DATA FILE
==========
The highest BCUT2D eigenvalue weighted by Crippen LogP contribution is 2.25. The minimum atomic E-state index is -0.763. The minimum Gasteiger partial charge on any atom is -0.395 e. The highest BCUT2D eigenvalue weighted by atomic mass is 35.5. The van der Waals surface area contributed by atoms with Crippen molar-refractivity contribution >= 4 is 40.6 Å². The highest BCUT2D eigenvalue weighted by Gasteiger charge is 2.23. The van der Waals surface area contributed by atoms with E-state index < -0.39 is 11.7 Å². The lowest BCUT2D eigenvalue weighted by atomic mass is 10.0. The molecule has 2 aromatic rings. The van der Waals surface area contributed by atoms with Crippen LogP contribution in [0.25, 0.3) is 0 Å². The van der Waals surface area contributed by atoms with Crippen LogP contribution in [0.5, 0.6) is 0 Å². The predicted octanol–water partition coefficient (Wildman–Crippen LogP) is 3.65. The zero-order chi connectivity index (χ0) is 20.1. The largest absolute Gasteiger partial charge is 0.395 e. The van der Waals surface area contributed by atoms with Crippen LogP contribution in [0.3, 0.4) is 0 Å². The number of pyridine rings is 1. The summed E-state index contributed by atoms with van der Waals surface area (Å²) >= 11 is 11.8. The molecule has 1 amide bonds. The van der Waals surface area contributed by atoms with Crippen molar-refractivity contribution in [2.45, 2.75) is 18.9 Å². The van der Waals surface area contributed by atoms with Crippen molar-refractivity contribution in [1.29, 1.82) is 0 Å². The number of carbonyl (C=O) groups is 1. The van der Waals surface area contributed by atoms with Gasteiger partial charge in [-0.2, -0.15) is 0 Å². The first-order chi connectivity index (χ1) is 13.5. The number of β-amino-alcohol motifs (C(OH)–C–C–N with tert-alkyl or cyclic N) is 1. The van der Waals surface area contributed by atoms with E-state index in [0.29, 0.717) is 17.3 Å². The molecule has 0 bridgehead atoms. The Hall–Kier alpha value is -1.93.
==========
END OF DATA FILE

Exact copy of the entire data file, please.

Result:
The highest BCUT2D eigenvalue weighted by Crippen LogP contribution is 2.25. The minimum atomic E-state index is -0.763. The minimum Gasteiger partial charge on any atom is -0.395 e. The highest BCUT2D eigenvalue weighted by atomic mass is 35.5. The van der Waals surface area contributed by atoms with Crippen molar-refractivity contribution >= 4 is 40.6 Å². The highest BCUT2D eigenvalue weighted by Gasteiger charge is 2.23. The van der Waals surface area contributed by atoms with E-state index < -0.39 is 11.7 Å². The lowest BCUT2D eigenvalue weighted by atomic mass is 10.0. The molecule has 2 aromatic rings. The van der Waals surface area contributed by atoms with Crippen LogP contribution in [0.25, 0.3) is 0 Å². The van der Waals surface area contributed by atoms with Crippen LogP contribution in [0.5, 0.6) is 0 Å². The predicted octanol–water partition coefficient (Wildman–Crippen LogP) is 3.65. The zero-order chi connectivity index (χ0) is 20.1. The largest absolute Gasteiger partial charge is 0.395 e. The van der Waals surface area contributed by atoms with Crippen LogP contribution in [0.3, 0.4) is 0 Å². The number of pyridine rings is 1. The summed E-state index contributed by atoms with van der Waals surface area (Å²) >= 11 is 11.8. The molecule has 1 amide bonds. The van der Waals surface area contributed by atoms with Crippen molar-refractivity contribution in [2.45, 2.75) is 18.9 Å². The van der Waals surface area contributed by atoms with Crippen molar-refractivity contribution in [1.29, 1.82) is 0 Å². The number of carbonyl (C=O) groups is 1. The van der Waals surface area contributed by atoms with Gasteiger partial charge in [-0.2, -0.15) is 0 Å². The first-order chi connectivity index (χ1) is 13.5. The number of β-amino-alcohol motifs (C(OH)–C–C–N with tert-alkyl or cyclic N) is 1. The van der Waals surface area contributed by atoms with E-state index in [0.29, 0.717) is 17.3 Å². The molecule has 0 bridgehead atoms. The Hall–Kier alpha value is -1.93.